Litigation over medical non-compete agreements raises concerns

On Behalf of Dunlap Fiore, LLC |

Finding a good doctor can be both a challenge and a blessing, as Baton Rouge residents may know. A rising trend of litigation between medical professionals has some wondering whether certain common contract provisions should be upheld as valid instruments of employment law or struck down as a violation of patients’ rights to visit the doctor of their choice.

Especially in urban areas, employment litigation over non-compete agreements finds doctors facing off against other doctors in turf wars over patient service areas. In one case, for example, a urologist has filed suit against a former partner to enforce terms of an agreement that prohibits the doctor from practicing at any hospital within six miles of the original practice for three years.

Another case finds an obstetrician headed into litigation with her former employer after the parties failed to reach a mutually acceptable agreement through negotiation. The litigating practice owners maintain that non-compete agreements and enforcement of the agreements are necessary to ensure the stability of area medical practices.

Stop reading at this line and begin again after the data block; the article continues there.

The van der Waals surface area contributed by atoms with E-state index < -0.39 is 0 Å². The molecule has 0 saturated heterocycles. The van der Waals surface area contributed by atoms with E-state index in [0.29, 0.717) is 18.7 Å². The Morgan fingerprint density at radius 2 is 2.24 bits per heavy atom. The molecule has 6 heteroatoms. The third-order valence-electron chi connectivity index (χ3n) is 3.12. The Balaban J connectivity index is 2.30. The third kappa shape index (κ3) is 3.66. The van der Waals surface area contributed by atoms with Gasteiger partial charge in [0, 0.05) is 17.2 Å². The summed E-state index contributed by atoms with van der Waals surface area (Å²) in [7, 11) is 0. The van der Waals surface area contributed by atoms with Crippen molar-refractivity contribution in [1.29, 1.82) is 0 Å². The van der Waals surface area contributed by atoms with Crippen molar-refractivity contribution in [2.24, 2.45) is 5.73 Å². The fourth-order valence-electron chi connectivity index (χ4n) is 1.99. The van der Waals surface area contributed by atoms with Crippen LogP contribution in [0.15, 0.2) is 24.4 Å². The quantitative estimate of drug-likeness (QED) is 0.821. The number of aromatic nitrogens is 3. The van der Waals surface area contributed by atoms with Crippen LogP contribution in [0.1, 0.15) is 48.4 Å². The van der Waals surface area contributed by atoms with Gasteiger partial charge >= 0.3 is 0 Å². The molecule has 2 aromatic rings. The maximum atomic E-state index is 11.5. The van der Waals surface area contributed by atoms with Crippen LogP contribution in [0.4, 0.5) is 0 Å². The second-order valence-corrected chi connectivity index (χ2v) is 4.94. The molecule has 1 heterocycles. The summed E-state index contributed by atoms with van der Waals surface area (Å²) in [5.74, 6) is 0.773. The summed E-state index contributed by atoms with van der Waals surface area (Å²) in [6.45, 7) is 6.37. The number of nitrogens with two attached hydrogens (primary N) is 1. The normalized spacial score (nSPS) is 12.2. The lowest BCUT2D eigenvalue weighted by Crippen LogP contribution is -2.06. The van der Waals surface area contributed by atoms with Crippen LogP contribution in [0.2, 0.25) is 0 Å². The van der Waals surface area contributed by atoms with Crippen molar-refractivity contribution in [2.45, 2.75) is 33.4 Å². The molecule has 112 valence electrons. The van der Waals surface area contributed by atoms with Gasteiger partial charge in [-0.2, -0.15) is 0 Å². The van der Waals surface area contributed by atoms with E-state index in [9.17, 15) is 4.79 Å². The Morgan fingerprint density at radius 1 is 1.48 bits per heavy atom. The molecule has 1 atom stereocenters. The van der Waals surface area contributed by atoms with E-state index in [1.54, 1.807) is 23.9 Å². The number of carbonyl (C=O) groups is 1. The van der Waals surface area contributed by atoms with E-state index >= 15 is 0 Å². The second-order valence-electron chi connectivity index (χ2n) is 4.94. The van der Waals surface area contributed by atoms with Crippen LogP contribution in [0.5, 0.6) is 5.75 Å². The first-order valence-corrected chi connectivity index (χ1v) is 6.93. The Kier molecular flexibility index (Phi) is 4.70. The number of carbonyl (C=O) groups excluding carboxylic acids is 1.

Proponents of enforcing non-compete agreements in the medical profession claim that the risk of losing even a fraction of established patient relationships jeopardizes the continued existence of even the smallest of practices. On the other hand, opponents say that non-compete agreements not only inhibit patients’ choices but interfere with the opportunity for medical professionals to make a living.

While both sides of the debate raise valid points, their concerns may be somewhat overstated. As a general rule, courts will attempt to strike a fair balance in the enforcement of non-compete agreements based upon the reasonableness of restrictions in time, scope and geographic area. A non-compete agreement that fails the test of reasonableness may be invalidated in its entirety, so employers considering the use of non-competes will want to consider seeking professional consultation to ensure reasonable construction.

Source: Crain’s Chicago Business, “Non-compete clauses pit doctor against doctor,” Claire Bushey, Oct. 4, 2012